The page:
One of 2023’s most unexpected but welcome surprises was the return of Alexander Payne. A festival (and Academy Awards) favorite throughout the 2000s, Payne was almost immediately established as a filmmaker with a superior command over the medium. Even his earliest films exude confidence through their effortless style and careful characterizations of middle-class middle-Americans going through life’s vicissitudes. They connected with audiences in a big way: there are no fights, guns, or explosions in mature human dramas like “Sideways,” “About Schmidt,” or “The Descendants,” but they all made over $100 million at the box office. In today’s media landscape, such success seems unthinkable for films that are so purposefully lowkey. Still, by pulling on the star power of George Clooney and Jack Nicholson and buzz from festivals like Sundance, Payne was able to create an admirable body of work that had both commercial and critical appeal.

The Holdovers” is an archetypal return to that format, a warm but bitterly funny tear-jerking comedy-drama that draws on career-best work from Paul Giamatti. The film is openly reverential of the 1970s, and Payne’s career at large is a throwback to those halcyon days of American filmmaking, when singular directors could be given big enough budgets to express themselves and genuinely make a buck in the process. Whether you love or loathe his very white, accessible, festival-friendly style, there’s no denying we could do with more guys like him. In anticipation of the Oscars, where his work could receive further accolades, we turn an analytical eye to his entire filmography, from his student thesis film to his modern classics to his admirable failures.

9. Downsizing (2017)

All Alexander Payne Movies, Ranked - Downsizing (2017)

A bad film by a great director is a fascinating beast, as you are able to view all of the director’s fascinations and stylistic ticks in a negative light. Downsizing sure is an Alexander Payne film – it’s got the same gentle humor and suburban ennui as his classics – but is nevertheless a pretty comprehensive failure in storytelling and eco-criticism. The premise seems novel enough, starring Matt Damon and Kristen Wiig as a workaday couple who choose to ‘downsize,’ i.e., become miniature versions of themselves. The plan is of both environmental and economic benefit, but once Damon arrives, he discovers his wife has cold feet and must encounter this new world on his own.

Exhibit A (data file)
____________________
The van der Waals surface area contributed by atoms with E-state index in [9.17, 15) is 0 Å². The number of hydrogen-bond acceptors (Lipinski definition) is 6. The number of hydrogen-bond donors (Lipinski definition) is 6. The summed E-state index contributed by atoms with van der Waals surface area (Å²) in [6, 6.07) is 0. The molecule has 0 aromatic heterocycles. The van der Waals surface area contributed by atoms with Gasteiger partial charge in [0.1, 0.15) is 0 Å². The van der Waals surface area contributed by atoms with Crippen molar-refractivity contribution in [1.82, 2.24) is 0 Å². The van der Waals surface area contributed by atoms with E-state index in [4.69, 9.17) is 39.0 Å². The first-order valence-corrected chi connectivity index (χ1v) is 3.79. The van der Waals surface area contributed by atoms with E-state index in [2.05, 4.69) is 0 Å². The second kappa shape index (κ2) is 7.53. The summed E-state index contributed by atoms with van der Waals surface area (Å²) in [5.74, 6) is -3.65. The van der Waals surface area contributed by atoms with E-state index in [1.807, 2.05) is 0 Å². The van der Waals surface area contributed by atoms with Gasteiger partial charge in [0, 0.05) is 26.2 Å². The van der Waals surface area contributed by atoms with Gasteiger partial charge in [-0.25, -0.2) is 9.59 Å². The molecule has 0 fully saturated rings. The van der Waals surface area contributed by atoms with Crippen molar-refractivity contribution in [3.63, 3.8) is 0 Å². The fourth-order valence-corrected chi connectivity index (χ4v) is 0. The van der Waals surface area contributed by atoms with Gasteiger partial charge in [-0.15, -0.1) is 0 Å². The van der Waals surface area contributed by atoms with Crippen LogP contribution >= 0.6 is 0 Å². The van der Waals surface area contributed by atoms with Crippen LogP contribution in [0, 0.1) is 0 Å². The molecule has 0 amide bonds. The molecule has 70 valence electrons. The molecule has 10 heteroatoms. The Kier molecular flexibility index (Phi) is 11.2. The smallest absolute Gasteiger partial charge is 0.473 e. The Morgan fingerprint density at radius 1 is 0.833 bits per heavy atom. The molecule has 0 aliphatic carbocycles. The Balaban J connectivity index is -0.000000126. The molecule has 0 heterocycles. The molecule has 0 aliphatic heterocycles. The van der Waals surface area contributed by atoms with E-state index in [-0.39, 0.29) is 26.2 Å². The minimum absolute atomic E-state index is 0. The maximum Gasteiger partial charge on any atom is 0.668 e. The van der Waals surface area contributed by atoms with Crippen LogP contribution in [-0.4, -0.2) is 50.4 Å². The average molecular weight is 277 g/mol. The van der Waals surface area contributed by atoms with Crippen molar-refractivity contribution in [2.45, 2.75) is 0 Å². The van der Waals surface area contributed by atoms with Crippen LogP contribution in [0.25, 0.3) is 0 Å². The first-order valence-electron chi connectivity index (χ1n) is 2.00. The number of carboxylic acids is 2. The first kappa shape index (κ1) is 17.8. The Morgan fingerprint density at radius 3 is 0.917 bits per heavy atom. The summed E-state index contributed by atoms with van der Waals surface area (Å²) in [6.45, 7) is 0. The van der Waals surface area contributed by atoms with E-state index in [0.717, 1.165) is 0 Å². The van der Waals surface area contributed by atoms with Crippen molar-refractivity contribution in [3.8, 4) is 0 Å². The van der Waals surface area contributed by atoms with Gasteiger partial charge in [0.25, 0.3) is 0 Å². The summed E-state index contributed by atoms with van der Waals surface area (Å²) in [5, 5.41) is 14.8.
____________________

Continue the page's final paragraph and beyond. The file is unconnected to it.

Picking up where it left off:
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The film’s scope (if you’ll excuse the pun) is admirable, with the biggest budget of any Payne production to date. Still, the screenplay struggles to find a balance between sincere soapboxing about a sustainable future and the director’s usual comic shtick. The film’s bright spots, such as fun supporting roles for Christoph Waltz and Hong Chau, are soon overshadowed by platitudes and mixed messages. The best message movies tend to be forceful and direct, words that nobody would use to describe Downsizing’s ambling structure and awkward pacing. In a career filled with charming, likable comedy dramas, this 2017 outing was a rare misfire that already feels like a forgotten relic of clumsy Trump-era political cinema.

8. The Passion of Martin (1991)

All Alexander Payne Movies, Ranked - The Passion of Martin (1991)

I was initially hesitant to include a student thesis film in this ranking at first. After all, a director’s feature work in the industry is the result of a maturation and enhanced collaboration that a student film simply can’t possess. However, watching The Passion of Martin (which runs for a terse 50 minutes), I became somewhat taken with this angrier, youthful version of the filmmaker. It’s undoubtedly an Alexander Payne movie, with its depiction of stilted Middle America and breezy narration, but there’s something charmingly off-kilter at play here.